· Second: the source of ultimate hope: either into oneself and the Spark of the Divine deep within; or oneself in the context of a network of relationships spanning outwards—nature, family, friends, society, spiritual beings.
· Third: the source of ultimate wisdom: either the abstract reaches of philosophy, theology, and theoretical science; or stories, poems, songs, popular culture, a picture of Krishna on your home altar (or Jesus or Buddha equally, and others).
· Fourth: the value of images of sacred reality: either rejecting them as fatally misleading and taking a strictly agnostic approach, or taking them seriously without taking them literally, understanding that their truth is partial, yes, but still a part of truth, still a bridge into the Mystery.
· Fifth and finally: styles of religious practice: either calm and stately and meditative so as to enter into philosophical clarity; or revival, laughter and tears, energy so as to enter into a transformative heart space of love.
All of these themes and different ways of answering them are alive for us today as Unitarian Universalists, too, because, like our Hindu cousins, we share fully in the human condition and its rich diversity.
I’ll end with questions for you: Where do YOU go to connect with the sacred? What is the source of ultimate hope for YOU? Or the source of ultimate wisdom? What images of sacred reality speak to YOU? What’s YOUR style of religious practice? Are YOUR answers cool or hot, hot or cool?
More like Svetaketu’s or more like Mirabai’s?
More Philosophical or more Devotional?
Whichever emphasis is yours, there’s a place for you here at West Shore, and in this we follow Hinduism’s inspiring capacity to affirm the different ways people seek out knowledge and experience of the Divine. Sometimes this inclusivity is not easy. Sometimes it’s really hard. Take something as small as clapping in services, for example: the cool style doesn’t like it because it takes away from the calm and focus that feels like genuine spirituality to them; whereas the hot style likes it because adds to the energy and joy that feels like genuine spirituality to them. How do we solve this disagreement, and honor both sides?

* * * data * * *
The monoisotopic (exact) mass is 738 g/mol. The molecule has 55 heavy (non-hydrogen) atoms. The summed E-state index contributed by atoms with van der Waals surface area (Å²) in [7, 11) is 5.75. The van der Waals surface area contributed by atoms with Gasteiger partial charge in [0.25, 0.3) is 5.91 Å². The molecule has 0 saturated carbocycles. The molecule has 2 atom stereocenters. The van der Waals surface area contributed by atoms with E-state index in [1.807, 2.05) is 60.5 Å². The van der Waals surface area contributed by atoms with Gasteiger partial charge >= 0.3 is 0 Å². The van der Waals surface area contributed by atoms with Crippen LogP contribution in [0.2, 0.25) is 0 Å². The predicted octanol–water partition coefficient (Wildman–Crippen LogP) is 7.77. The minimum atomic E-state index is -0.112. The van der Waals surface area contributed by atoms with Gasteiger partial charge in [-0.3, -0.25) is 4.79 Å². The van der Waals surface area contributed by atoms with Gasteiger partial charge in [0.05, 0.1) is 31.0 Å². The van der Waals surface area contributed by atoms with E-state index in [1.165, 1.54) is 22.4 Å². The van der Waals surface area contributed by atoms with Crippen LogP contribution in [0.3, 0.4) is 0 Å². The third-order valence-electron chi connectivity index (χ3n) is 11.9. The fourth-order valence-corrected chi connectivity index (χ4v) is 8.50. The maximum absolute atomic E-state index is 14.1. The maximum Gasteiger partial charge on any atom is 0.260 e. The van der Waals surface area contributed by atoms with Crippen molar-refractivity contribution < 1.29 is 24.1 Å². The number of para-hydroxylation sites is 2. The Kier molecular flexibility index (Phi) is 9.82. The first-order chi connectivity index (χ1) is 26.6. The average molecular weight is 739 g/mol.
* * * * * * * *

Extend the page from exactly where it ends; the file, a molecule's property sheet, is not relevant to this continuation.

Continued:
Perhaps the place to begin is in affirming what the great Sri Ramakrishna once said:
As one can ascend to the top of a house
By means of a ladder or a bamboo
Or a staircase or a rope,
So diverse are the ways and means to approach God,
And every religion in the world shows one of these ways.
Bow down and worship where others kneel….
It does not mean we will always agree, but let there always be reverence and respect and willingness to compromise, as we journey towards Truth together.
People kneel in this sacred space to many different things, and in many ways.
Even though some of those things might not speak to you personally, still, as Sri Ramakrishna says–channeling the wisdom of the great world religion of Hinduism–still, bow down and worship where others kneel….